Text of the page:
One of these days, an AI machine is going to start killing people on its own.
How do I know that? Because machines are built by people, and people like to kill each other.
Also, I know that AI will kill people because movies told me. Great sci-fi films like “2001: A Space Odyssey” are about murderous machines. Overrated sci-fi films like “The Terminator” and the “The Matrix” predict the takeover of malevolent machines.
“Forbidden Planet” was one of the first major films to address this troubling threat. If you like science fiction at all, “Forbidden Planet” is a must-see; it’s wildly imaginative and influential.
The story begins in the 23rd Century. Humanity has learned how to travel faster than the speed of light (take that, Einstein) and now we are colonizing the galaxy.
A crew of American astronauts are on a routine mission to find out what happened to all the people on the far-flung planet Altair-4.
Leslie Nielson stars as the Kirk-esque starship captain Adams. He meets brilliant Dr. Morbius. Morbius informs Adams that a mysterious invisible monster killed every settler on the planet except him and his hot daughter Alta.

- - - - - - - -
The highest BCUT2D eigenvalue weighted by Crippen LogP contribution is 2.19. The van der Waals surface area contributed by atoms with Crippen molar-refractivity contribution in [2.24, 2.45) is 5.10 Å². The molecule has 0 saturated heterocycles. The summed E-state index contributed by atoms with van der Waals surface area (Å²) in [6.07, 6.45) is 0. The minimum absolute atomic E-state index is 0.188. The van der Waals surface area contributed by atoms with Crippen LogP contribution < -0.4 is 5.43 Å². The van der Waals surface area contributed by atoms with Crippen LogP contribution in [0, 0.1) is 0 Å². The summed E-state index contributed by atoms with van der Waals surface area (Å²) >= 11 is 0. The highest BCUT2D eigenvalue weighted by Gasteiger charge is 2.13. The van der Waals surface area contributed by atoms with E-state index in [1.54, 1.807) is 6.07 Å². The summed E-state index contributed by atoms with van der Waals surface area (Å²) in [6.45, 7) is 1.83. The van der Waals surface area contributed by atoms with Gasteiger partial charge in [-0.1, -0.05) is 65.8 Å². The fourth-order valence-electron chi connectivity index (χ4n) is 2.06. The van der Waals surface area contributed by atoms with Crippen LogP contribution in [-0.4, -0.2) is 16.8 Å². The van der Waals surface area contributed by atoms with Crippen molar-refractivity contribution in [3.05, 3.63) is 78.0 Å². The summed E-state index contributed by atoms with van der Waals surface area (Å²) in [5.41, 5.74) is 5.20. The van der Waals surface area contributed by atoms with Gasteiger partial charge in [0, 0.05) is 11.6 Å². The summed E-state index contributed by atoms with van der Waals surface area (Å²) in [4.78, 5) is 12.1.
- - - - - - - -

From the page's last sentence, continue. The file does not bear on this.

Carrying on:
Captain Adams is able to take his focus off of Alta’s comically short mini-skirts for just long enough to hear Dr. Morbius’s amazing tale of the Krell – the long-extinct aliens who lived on Altair-4.
One of the awesomely innovative things about “Forbidden Planet” is the way we are introduced to the super intelligent Krell. Director Fred Wilcox had huge, elaborate sets built to give us a sense of their technological sophistication. And he let Dr. Morbius’s vivid description of their civilization fill in the rest.
If we had seen a Krell creature, it certainly would have been cheesy-looking and ruined the effect. But in our imagination, the Krell are fascinating and ultra-powerful.
Another ingenious decision on the part of the filmmakers was to toss the conventional musical score in the trash and just use futuristic synthesizer sounds. The eerie electronic music adds mood and suspense; old-fashioned strings and percussion would sound out of place.
The only reason this film doesn’t get the recognition it deserves as a mind-blowing work of art is that so many people copied it. If Gene Roddenberry and Rod Serling ever claimed that they didn’t watch “Forbidden Planet,” they were obviously lying.
Like a good episode of “The Twilight Zone,” “Forbidden Planet” slowly builds suspense and then blows you away with a thought-provoking surprise ending.
The guys who made “Forbidden Planet” are plainly smarter than we are. And they predict that intelligent beings are doomed to create machines that lead to their own destruction. So when AI starts killing people, don’t say you weren’t warned.